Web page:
80,000+ reagents and 700+ educational resources — including blog posts, protocols, guides, and collections — is a lot of material to sift through. Fortunately, we’ve just made it easier for you to find what you need quickly.
Through the years, we have perfected processes to curate the data our depositors share and enrich it with sequencing data; as a result, the materials in our catalog are very well-characterized. During this time, we’ve also created a variety of educational resources in an effort to make scientific knowledge broadly available.
The ability of our users to discover all this information, however, did not improve at the same pace as the quantity and quality of the information. As a result, resources on the website were hard to find and many remained undiscovered.
To remedy this, throughout the year we rolled out multiple changes to our website, including the recent homepage and search tool updates. Now, let’s take a look at the least visible part behind these changes: the backend technology that powers the new website search.
Tackling findability from multiple angles
We assembled a cross-team team, with members from the Customer Service, Data Curation, Outreach, Product, Scientist, and Software teams. We knew we had to improve our website search function. We also quickly realized that we needed to improve more than that: the general “findability” of the information on the site. Different users have different strategies for finding what they need, and we wanted to support all of them — searching, browsing, drilling down, and zooming out — with an intuitive user interface.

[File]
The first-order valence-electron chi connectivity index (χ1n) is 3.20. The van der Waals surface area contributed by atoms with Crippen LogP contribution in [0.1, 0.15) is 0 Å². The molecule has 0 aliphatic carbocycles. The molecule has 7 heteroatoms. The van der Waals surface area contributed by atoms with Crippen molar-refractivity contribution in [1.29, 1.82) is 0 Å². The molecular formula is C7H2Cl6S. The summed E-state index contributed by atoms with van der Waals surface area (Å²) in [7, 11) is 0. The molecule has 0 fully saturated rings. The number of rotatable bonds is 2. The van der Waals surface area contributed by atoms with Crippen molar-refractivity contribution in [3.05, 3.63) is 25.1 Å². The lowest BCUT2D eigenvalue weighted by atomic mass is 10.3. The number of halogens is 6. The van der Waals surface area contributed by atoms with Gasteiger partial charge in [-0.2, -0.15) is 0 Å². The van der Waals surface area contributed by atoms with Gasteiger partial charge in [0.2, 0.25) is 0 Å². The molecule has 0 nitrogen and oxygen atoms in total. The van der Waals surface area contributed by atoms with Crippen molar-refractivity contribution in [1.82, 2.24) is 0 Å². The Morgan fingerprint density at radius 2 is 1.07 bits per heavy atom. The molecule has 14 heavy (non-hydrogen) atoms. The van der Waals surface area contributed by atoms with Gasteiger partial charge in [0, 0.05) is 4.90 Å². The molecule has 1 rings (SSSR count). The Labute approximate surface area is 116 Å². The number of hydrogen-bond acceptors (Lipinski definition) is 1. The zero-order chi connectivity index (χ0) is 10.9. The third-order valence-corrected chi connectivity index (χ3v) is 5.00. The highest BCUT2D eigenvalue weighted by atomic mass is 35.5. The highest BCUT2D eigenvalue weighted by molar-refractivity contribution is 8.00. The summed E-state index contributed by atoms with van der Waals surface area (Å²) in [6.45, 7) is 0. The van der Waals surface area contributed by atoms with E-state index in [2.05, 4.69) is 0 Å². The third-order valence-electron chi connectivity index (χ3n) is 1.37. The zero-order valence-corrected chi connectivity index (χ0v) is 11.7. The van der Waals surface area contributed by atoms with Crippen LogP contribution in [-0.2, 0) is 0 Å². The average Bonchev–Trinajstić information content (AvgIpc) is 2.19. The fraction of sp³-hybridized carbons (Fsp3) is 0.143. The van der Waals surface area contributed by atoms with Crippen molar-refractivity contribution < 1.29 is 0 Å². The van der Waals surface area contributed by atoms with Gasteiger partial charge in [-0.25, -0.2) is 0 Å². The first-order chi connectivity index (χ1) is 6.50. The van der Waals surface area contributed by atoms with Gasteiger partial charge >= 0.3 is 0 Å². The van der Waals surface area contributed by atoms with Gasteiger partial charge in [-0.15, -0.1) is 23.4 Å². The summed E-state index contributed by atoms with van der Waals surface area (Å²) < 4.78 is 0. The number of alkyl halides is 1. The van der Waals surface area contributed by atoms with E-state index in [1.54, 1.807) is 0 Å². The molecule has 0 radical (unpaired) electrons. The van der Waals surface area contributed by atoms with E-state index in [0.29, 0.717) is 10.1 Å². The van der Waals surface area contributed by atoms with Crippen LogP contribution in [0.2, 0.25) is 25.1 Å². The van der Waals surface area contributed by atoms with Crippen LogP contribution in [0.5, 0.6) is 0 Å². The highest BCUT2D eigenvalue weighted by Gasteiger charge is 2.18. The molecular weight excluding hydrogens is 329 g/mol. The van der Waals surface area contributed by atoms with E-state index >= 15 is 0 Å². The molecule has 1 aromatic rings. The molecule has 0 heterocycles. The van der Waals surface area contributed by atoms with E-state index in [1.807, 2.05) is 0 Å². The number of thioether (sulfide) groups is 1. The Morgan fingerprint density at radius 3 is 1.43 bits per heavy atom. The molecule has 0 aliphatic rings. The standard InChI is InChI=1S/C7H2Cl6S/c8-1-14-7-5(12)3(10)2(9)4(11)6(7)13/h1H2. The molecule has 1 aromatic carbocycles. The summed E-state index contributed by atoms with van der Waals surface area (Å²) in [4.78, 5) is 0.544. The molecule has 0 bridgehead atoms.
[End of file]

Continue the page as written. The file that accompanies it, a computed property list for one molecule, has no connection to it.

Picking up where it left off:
The team approached the issue from multiple angles: the overall user experience of our website, the different website navigation paths, the organization and completeness of our information, and the accuracy and relevance of our search results. The footer and improved menus we launched earlier in the year, as well as our redesigned homepage and our new search tool, are the results of this multidisciplinary effort and cross-team collaboration (thanks to all Addgenies involved).
The new homepage and navigational elements help users who prefer to browse and discover items in our catalog or educational resources through our main dropdown menu. For users who prefer to use search, our updated search engine is now more powerful, intuitive, and searches across all of our content, whether educational resources, blog posts or reagent items.
The technology behind Addgene’s new search
Like millions of other websites, we built our new search engine atop Elasticsearch, a powerful open-source search engine that can scale to search millions of web resources and handle millions of queries. In an iterative process driven by our user experience experts, our software team tailored Elasticsearch to support the different usage patterns the larger team identified.
The basic function of a search engine is to find the website resources that best match a user’s query, and return the matching resources in an order that makes sense to the user. The devil is in the details of course: what does “best” mean? and what “makes sense” to a user? Moreover, there are many ways a user can input their query — by directly typing terms in a search bar, by ticking some boxes, by selecting a suggestion — how should these be supported and combined?